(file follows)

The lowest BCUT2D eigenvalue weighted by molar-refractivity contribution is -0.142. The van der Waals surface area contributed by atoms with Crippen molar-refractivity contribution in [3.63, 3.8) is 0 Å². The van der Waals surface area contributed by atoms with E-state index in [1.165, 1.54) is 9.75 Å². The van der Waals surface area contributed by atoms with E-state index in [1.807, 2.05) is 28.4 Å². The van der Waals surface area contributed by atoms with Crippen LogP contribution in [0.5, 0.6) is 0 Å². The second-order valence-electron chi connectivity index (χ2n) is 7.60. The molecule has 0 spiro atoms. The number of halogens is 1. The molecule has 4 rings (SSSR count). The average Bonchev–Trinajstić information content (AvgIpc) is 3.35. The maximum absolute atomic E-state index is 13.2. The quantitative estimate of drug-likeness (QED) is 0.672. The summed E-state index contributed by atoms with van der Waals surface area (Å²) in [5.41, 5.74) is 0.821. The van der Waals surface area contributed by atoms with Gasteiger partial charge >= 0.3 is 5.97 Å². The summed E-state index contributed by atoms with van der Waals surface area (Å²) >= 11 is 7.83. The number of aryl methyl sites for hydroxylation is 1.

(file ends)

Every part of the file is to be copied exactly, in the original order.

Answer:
The lowest BCUT2D eigenvalue weighted by molar-refractivity contribution is -0.142. The van der Waals surface area contributed by atoms with Crippen molar-refractivity contribution in [3.63, 3.8) is 0 Å². The van der Waals surface area contributed by atoms with E-state index in [1.165, 1.54) is 9.75 Å². The van der Waals surface area contributed by atoms with E-state index in [1.807, 2.05) is 28.4 Å². The van der Waals surface area contributed by atoms with Crippen LogP contribution in [0.5, 0.6) is 0 Å². The second-order valence-electron chi connectivity index (χ2n) is 7.60. The molecule has 0 spiro atoms. The number of halogens is 1. The molecule has 4 rings (SSSR count). The average Bonchev–Trinajstić information content (AvgIpc) is 3.35. The maximum absolute atomic E-state index is 13.2. The quantitative estimate of drug-likeness (QED) is 0.672. The summed E-state index contributed by atoms with van der Waals surface area (Å²) in [5.41, 5.74) is 0.821. The van der Waals surface area contributed by atoms with Gasteiger partial charge >= 0.3 is 5.97 Å². The summed E-state index contributed by atoms with van der Waals surface area (Å²) >= 11 is 7.83. The number of aryl methyl sites for hydroxylation is 1.